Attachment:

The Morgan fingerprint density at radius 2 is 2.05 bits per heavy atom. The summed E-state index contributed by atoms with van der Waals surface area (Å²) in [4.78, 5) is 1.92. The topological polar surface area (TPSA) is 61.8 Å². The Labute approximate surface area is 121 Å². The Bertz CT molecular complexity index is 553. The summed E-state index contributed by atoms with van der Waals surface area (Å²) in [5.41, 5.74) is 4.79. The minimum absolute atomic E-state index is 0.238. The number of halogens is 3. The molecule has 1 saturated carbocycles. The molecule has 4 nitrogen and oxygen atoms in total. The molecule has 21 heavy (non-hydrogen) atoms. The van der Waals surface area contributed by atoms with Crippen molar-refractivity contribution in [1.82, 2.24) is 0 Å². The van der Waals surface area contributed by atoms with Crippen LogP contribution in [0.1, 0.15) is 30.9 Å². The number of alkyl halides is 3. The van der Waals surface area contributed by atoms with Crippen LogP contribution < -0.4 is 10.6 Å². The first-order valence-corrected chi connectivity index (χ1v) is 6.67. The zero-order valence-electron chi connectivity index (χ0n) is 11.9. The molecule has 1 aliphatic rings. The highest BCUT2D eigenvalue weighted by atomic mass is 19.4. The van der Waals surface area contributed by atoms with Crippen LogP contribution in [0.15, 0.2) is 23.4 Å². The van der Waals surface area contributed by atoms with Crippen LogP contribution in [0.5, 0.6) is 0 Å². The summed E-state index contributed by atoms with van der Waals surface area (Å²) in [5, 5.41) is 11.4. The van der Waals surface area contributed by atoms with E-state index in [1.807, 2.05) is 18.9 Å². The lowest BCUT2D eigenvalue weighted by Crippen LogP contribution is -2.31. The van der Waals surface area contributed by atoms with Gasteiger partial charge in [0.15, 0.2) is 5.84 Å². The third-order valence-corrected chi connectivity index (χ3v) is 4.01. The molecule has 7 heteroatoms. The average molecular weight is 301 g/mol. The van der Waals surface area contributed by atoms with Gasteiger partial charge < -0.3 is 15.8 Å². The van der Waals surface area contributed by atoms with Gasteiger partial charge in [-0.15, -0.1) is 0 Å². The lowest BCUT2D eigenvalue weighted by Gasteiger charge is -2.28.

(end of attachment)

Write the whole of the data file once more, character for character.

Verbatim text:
The Morgan fingerprint density at radius 2 is 2.05 bits per heavy atom. The summed E-state index contributed by atoms with van der Waals surface area (Å²) in [4.78, 5) is 1.92. The topological polar surface area (TPSA) is 61.8 Å². The Labute approximate surface area is 121 Å². The Bertz CT molecular complexity index is 553. The summed E-state index contributed by atoms with van der Waals surface area (Å²) in [5.41, 5.74) is 4.79. The minimum absolute atomic E-state index is 0.238. The number of halogens is 3. The molecule has 1 saturated carbocycles. The molecule has 4 nitrogen and oxygen atoms in total. The molecule has 21 heavy (non-hydrogen) atoms. The van der Waals surface area contributed by atoms with Crippen molar-refractivity contribution in [1.82, 2.24) is 0 Å². The van der Waals surface area contributed by atoms with Crippen LogP contribution in [0.1, 0.15) is 30.9 Å². The number of alkyl halides is 3. The van der Waals surface area contributed by atoms with Crippen LogP contribution < -0.4 is 10.6 Å². The first-order valence-corrected chi connectivity index (χ1v) is 6.67. The zero-order valence-electron chi connectivity index (χ0n) is 11.9. The molecule has 1 aliphatic rings. The highest BCUT2D eigenvalue weighted by atomic mass is 19.4. The van der Waals surface area contributed by atoms with Crippen LogP contribution in [0.15, 0.2) is 23.4 Å². The van der Waals surface area contributed by atoms with Crippen LogP contribution in [0.5, 0.6) is 0 Å². The summed E-state index contributed by atoms with van der Waals surface area (Å²) in [5, 5.41) is 11.4. The van der Waals surface area contributed by atoms with E-state index in [1.807, 2.05) is 18.9 Å². The lowest BCUT2D eigenvalue weighted by Crippen LogP contribution is -2.31. The van der Waals surface area contributed by atoms with Gasteiger partial charge in [0.15, 0.2) is 5.84 Å². The third-order valence-corrected chi connectivity index (χ3v) is 4.01. The molecule has 7 heteroatoms. The average molecular weight is 301 g/mol. The van der Waals surface area contributed by atoms with Gasteiger partial charge < -0.3 is 15.8 Å². The van der Waals surface area contributed by atoms with Gasteiger partial charge in [-0.15, -0.1) is 0 Å². The lowest BCUT2D eigenvalue weighted by Gasteiger charge is -2.28.